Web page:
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Perhaps the three most famous of hogbacks, in the church at Brompton, North Yorkshire

In January 2015 I took the opportunity to visit Brompton church and its famous bear-guarded hogback stones. These recumbent stone monuments are usually dated to the 10th/early 11th centuries and hence are often regarded as ‘Viking colonial’ grave-covers or tombs.

IMG_20160707_190254On the 7th of July, I went back, this time to the Methodist church hall in the village of Brompton, near Northallerton, N. Yorkshire, to talk about hogbacks. I entitled my talk:

“New Thoughts on Hogbacks”

I was proud to address the Brompton Heritage Group about their striking early medieval monuments and their importance including the splendid church warden, Doreen Newcombe, organiser Unity Stack, and I got to meet a familiar face from my alma mater the University of Reading;, retired archaeological illustrator Margaret Matthews.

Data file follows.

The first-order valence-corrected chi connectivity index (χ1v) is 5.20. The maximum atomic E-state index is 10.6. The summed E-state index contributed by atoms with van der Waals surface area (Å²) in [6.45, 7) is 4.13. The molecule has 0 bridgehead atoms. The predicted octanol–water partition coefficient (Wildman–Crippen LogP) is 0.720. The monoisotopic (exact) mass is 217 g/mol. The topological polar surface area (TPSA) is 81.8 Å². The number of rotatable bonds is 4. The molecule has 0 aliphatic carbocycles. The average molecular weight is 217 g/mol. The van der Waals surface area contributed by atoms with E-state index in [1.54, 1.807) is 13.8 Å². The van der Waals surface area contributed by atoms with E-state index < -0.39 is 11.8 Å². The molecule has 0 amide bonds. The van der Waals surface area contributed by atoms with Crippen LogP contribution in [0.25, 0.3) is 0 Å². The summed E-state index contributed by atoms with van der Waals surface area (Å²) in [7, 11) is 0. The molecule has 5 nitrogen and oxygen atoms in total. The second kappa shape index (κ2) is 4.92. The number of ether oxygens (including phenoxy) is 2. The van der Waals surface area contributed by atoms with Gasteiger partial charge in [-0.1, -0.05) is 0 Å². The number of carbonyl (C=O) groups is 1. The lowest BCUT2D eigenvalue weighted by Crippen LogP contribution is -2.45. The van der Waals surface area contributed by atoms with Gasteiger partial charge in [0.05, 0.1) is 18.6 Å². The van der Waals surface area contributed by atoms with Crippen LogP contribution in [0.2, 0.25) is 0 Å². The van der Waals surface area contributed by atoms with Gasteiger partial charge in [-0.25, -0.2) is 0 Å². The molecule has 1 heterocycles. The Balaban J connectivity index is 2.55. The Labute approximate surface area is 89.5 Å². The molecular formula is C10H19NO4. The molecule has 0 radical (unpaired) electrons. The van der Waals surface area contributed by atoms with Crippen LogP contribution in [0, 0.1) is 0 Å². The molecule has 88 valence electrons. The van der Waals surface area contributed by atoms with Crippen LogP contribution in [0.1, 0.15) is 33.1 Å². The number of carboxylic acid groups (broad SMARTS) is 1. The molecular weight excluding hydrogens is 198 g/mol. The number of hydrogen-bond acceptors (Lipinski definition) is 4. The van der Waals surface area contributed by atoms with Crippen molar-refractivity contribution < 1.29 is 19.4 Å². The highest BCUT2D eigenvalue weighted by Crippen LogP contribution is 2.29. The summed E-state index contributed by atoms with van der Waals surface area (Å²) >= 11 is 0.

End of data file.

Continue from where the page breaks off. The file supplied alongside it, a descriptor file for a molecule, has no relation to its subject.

The church hall was packed with around 60 people. I presented them my views on how hogbacks worked as early medieval technologies of remembrance: material media for constructing senses of identity and place through social memory. I addressed specifically,

Together, the talk provided an overview of how far my thinking on these monuments has developed over recent years in thinking about hogbacks’ mnemonic agency.

I’ve done quite a few talks about hogbacks at public venues, as discussed before on this blog here. I’ve decided this one was my last-but-one. I’ll come back to the topic once again, but not for now I simly felt privileged to talk at the spiritual home of hogbacks to the community of Brompton about their very special stones.

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